Reconciling state and federal requirements regarding assessment participation is challenging indeed. Thank you for taking the time to share your ideas, they are very helpful.

You cannot hold a school responsible for whether or not parents choose to participate in testing. If parents -- as taxpayers and stakeholders in this whole process -- are choosing to opt out of this testing, that says a lot about the value of the testing program. Parents have every right to opt out. Protest is the only power we have, as Americans, to tell our leaders what we like and don't like. If parents are opting out, they are doing so in protest. They are sending us a very clear message, and we should be listening. The parents are the clients, after all. This is a democracy, and by opting out, parents are casting their vote of no confidence in the testing system as it exists.

Thank you for your comment. The Colorado State Board of Education has clearly stated through their February 2015 motion that schools and districts will not be held liable for the decision of parents to excuse their children from state assessments.

For the first time since NCLB, physical education will now be included in the definition of a well-rounded education. How will districts, building principals and P.E. teachers be educated about the implications of this important shift in thinking?

The CDE Standards and Instructional Support (SIS) team in partnership with the CDE Health and Wellness team is monitoring the rule making process for ESSA and has been conducting a review of current Colorado statute that aligns to the well-rounded education definition. Currently, the Colorado Achievement Plan for Kids (CAP4K) states the following:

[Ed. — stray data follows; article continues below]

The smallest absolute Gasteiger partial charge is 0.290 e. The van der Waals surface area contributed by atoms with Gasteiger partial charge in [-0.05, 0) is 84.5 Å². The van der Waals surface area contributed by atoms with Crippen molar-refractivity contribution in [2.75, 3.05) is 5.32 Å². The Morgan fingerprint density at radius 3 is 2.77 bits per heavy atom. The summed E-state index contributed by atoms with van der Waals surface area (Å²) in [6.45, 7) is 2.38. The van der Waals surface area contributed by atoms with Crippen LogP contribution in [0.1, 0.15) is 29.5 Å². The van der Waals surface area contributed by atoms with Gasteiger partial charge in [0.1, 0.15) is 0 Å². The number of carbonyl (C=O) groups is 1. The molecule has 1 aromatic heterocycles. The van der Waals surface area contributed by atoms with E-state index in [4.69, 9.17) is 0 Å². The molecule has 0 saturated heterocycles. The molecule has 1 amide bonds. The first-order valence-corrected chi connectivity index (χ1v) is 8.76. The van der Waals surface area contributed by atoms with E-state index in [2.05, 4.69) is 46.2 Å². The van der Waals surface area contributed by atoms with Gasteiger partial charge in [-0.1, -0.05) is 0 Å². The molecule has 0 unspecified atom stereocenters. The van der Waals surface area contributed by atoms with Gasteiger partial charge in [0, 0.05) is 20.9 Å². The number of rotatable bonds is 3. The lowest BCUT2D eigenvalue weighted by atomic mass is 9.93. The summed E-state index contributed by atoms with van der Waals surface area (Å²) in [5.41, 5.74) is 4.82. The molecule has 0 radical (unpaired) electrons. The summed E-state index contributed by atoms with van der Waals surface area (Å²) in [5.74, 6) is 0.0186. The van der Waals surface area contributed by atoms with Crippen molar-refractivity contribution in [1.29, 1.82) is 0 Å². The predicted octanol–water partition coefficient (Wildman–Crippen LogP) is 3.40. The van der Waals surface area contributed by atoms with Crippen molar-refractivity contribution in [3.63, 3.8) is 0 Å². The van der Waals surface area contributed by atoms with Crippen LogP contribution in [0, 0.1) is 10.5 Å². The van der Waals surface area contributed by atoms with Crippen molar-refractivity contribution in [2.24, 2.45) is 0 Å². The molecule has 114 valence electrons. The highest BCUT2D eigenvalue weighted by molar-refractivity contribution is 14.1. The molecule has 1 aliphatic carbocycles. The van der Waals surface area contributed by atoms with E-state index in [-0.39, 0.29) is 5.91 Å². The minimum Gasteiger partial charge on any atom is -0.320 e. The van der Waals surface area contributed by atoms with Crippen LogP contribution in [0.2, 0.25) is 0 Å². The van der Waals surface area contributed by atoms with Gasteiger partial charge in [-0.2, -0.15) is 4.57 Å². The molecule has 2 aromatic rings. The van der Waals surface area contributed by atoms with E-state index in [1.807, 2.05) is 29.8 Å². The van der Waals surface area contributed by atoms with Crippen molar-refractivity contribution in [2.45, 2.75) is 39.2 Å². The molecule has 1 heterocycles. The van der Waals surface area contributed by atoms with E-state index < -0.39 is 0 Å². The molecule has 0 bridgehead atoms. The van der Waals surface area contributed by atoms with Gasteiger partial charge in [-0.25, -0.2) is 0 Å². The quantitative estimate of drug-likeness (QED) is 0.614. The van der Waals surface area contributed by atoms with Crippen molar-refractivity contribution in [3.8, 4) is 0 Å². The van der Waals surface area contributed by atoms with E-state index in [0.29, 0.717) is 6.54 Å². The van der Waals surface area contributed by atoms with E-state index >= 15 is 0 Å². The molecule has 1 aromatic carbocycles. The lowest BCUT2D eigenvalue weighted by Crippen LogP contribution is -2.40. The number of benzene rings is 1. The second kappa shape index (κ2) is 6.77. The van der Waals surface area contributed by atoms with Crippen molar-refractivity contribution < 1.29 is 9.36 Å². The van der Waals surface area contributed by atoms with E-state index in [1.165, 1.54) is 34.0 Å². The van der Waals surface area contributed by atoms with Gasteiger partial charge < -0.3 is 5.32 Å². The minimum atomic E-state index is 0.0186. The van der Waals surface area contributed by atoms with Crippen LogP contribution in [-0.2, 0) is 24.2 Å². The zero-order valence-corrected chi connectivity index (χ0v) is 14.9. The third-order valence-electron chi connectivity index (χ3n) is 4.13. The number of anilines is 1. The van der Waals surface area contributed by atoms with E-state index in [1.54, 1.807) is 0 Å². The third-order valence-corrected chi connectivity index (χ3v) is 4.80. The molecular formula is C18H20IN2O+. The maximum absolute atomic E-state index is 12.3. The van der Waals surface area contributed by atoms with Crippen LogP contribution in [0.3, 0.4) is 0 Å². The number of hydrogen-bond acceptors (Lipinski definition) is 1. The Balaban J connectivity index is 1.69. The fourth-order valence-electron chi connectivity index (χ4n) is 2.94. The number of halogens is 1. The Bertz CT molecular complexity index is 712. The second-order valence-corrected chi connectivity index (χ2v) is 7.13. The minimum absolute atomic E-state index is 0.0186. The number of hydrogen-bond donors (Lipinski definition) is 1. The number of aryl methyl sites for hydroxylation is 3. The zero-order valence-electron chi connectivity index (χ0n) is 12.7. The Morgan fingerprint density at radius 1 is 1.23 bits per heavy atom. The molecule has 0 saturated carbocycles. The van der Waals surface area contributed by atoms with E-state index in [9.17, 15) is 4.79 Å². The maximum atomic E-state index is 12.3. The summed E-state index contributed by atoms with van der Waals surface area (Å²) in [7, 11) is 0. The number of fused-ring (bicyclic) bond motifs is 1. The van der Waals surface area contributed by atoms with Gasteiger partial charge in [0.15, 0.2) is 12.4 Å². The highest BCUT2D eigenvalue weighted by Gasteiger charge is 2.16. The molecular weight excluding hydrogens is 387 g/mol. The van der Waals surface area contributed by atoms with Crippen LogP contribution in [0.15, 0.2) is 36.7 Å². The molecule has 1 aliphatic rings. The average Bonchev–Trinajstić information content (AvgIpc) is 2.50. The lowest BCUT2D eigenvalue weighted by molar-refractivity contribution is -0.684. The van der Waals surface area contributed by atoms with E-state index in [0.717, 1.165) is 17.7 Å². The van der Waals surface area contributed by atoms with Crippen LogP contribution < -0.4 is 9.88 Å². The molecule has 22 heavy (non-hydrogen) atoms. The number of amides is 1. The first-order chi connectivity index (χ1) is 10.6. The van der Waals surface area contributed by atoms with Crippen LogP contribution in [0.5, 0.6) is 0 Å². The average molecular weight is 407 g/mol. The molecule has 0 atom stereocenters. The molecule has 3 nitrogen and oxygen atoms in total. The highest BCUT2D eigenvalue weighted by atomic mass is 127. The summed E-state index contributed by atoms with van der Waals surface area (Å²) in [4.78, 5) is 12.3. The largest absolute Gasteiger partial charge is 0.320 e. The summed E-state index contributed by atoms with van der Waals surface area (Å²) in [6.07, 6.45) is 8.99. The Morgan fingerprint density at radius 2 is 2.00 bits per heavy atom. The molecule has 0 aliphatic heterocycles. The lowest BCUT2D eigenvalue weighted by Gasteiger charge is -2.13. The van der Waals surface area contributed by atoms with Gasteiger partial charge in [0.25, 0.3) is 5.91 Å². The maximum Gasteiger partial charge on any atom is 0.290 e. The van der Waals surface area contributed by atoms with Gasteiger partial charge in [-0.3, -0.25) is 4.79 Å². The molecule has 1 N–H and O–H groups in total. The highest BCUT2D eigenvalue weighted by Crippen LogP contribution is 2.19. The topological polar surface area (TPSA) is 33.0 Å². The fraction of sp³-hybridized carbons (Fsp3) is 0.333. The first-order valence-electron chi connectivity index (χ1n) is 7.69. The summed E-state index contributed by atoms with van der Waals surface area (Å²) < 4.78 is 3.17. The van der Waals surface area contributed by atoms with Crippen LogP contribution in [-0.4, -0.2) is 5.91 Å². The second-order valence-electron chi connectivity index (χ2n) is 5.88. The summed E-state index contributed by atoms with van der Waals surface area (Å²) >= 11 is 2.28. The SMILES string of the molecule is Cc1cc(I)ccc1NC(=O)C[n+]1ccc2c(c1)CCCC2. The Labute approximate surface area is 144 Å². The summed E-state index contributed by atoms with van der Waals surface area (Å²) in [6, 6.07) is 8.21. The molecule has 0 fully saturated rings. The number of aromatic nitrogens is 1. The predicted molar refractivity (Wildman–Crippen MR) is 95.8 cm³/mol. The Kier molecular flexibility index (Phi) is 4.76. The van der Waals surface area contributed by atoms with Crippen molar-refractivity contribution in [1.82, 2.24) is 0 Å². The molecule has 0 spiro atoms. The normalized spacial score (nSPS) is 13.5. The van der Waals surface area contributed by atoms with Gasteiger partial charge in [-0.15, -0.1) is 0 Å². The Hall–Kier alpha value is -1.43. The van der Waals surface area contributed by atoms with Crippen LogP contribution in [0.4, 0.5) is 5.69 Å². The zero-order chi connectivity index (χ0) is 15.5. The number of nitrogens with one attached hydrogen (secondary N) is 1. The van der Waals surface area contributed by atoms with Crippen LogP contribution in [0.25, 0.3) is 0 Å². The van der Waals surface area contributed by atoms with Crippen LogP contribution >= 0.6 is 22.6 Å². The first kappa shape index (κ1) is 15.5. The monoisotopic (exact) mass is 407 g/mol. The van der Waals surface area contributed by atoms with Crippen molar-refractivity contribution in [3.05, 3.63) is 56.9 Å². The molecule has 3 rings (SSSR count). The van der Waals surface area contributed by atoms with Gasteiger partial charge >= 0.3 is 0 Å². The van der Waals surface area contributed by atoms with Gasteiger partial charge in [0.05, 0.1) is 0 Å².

CAP4K SB08-212(a) THE NEXT GENERATION OF STANDARDS-BASED EDUCATION MUST CONSIDER THE NEEDS OF THE WHOLE STUDENT BY CREATING A RICH AND BALANCED CURRICULUM (Section 22-7-1005 (2)(a) C.R.S)- THE STATE BOARD SHALL ENSURE THAT THE PRESCHOOL THROUGH ELEMENTARY AND SECONDARY EDUCATION STANDARDS, AT A MINIMUM, INCLUDE STANDARDS IN READING, WRITING, MATHEMATICS, SCIENCE, HISTORY, GEOGRAPHY, VISUAL AND PERFORMING ARTS, PHYSICAL EDUCATION, WORLD LANGUAGES, ENGLISH LANGUAGE COMPETENCY, ECONOMICS, CIVICS, AND ANY OTHER INSTRUCTIONAL AREAS FOR WHICH THE STATE BOARD HAD ADOPTED STANDARDS

The SIS and Health and Wellness teams at CDE have considered physical education one of the ten core subjects in Colorado since 2009 and believe that Colorado’s statutory language aligns with the intent of the well-rounded education definition within ESSA. In order to explicitly communicate this, we have provided a link to a free e-guide for guidance on Physical Education and ESSA at: http://www.cde.state.co.us/node/21823.

CDE PE Content Specialist Phyllis Reed is also developing a training resource that includes this information and will be offering workshops this summer. This training session overview will be available as a link on the PE website in late summer for interested parties unable to attend these sessions. Please contact Phyllis Reed at reed_p@cde.state.co.us for further questions.

How will CDE support schools around providing the health services students need to attend and succeed in school? Whole child, whole community and whole school Colorado schools have some of the lowest nurse and behavioral health to student ratios.